Lowfi Wireframes

Going High-Fi

I used the following moodboard to guide my high-fi wireframes, and ensure that every site kept the same branding. The ideology behind this brand was a modern and slick layout with crisp and potent imagery accompanied by large and heavy fonts. This formula allowed information to be displayed in a impactful manner for capturing and keeping the viewer's attention.


Even though the majority of the core structure, functionality and flow had already been designed by the time the high-fi wireframes were complete, a significant amount of time was used making re-adjustments to the visual elements, ensuring that all sites would look and feel like they belonged to the same brand.

Highfi Wireframes


Although coming up with a completely new site layout/structure and branding was time consuming, it was a type of process I had previously been exposed to through other co-ops and schoolwork. However, what proved to be rather challenging was generating meaningful content for the targeted audiences throughout all sites. In previous co-ops, companies had dedicated content writers that were passed down to me to put into actual designs. For this company, that was not the case, and since a lot of their targeted audiences were students like me, I was put in charge of coming up with what should be expressed through each page. And although tough, it was extremely rewarding getting to be the one who got immersed within students from all across campus on what type of information they wanted to see when they were applying for jobs.

Twitch Logo

Twitch Redesign

Rochester, NY Fall 2017

Redesigned layout and branding for the landing page of a videogame livestreaming website through user and market research.


About the Site

Twitch is a livestreaming website where users can broadcast themselves playing videogames. With more than 2 million monthly broadcasters, the site offers a variety of games and entertainers for users to enjoy. However, due the amount of content being displayed at once (especially on the landing page), users are bombarded with an overwhelming amount of information. From bright and colorful videogame covers, to blocks of texts and descriptions, navigating through the site, especially for the first time, can be a challenge, and can quickly make users miss the main points of the website.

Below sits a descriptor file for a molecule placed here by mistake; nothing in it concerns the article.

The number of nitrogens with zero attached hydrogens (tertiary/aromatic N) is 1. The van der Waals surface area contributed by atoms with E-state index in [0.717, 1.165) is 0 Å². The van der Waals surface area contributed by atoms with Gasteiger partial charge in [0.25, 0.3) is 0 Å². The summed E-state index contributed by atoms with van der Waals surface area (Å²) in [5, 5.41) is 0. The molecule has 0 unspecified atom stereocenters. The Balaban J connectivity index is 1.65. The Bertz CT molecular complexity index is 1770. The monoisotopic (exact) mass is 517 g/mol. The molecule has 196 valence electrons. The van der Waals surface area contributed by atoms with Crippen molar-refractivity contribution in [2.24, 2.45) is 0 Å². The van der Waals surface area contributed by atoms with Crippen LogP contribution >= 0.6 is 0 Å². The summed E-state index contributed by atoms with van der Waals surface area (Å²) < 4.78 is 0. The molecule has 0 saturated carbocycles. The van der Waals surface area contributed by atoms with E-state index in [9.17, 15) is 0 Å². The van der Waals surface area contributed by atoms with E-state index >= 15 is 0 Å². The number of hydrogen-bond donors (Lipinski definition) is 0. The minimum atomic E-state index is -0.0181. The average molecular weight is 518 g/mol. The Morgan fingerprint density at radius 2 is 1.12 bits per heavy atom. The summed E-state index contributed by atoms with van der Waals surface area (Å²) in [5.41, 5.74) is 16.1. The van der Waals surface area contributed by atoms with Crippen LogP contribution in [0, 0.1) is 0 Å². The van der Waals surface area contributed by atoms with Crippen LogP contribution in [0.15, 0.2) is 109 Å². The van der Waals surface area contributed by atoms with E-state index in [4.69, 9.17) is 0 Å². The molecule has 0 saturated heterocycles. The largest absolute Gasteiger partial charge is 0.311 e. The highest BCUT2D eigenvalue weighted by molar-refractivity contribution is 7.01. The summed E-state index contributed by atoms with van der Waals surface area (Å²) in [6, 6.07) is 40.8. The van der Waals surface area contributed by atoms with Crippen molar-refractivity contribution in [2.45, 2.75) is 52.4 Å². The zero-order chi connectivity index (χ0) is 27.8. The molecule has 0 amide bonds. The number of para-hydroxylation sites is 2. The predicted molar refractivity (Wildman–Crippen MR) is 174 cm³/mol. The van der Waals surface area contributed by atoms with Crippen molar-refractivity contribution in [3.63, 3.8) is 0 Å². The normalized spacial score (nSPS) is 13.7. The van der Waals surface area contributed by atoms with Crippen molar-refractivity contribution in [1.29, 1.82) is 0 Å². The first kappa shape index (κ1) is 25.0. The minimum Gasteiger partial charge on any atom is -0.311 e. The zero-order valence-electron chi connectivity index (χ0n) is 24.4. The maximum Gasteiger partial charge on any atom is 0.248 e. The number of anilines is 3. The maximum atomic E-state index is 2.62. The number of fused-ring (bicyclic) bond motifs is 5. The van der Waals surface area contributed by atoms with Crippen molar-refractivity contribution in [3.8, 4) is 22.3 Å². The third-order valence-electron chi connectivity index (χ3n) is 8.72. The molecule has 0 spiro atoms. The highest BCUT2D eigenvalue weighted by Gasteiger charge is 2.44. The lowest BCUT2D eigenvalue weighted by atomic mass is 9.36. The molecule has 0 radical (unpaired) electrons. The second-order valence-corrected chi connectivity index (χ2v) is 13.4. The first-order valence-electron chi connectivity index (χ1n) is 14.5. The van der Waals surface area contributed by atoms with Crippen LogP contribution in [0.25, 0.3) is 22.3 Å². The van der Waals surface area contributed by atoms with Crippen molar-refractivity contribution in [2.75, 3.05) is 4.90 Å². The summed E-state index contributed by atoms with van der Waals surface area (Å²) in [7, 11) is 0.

Since Twitch is a website that revolves around gaming, the focal point SHOULD be videogames. Although the site had already dedicated graphics such as game covers, posters, etc, it does a poor job at making them the focal point. With blocks of text such as streamer descriptions, game titles, and viewer stats, everything becomes unpleasing to look at. By aiming towards a more minimalistic design, users would have less information to process at once.



In order visualize the direction of the site's redesign, it was crucial to understand how multiple different users would benefit once they arrived at the landing page. And although the large majority of users would be teenagers/young adults, each would have different gaming backgrounds and motivations.

Designing its Elements

Prior to the full redesign, I focused on three specific elements that defined Twitch's landing page; featured streamers, top videogames, and top livestreamers. The composition of these three elements were the deciding factors that "make it or break it" when it comes to making first impressions, aswell as allowing its active users to quickly finding good content while exploring.

Video Player Live Channels

Coming All Together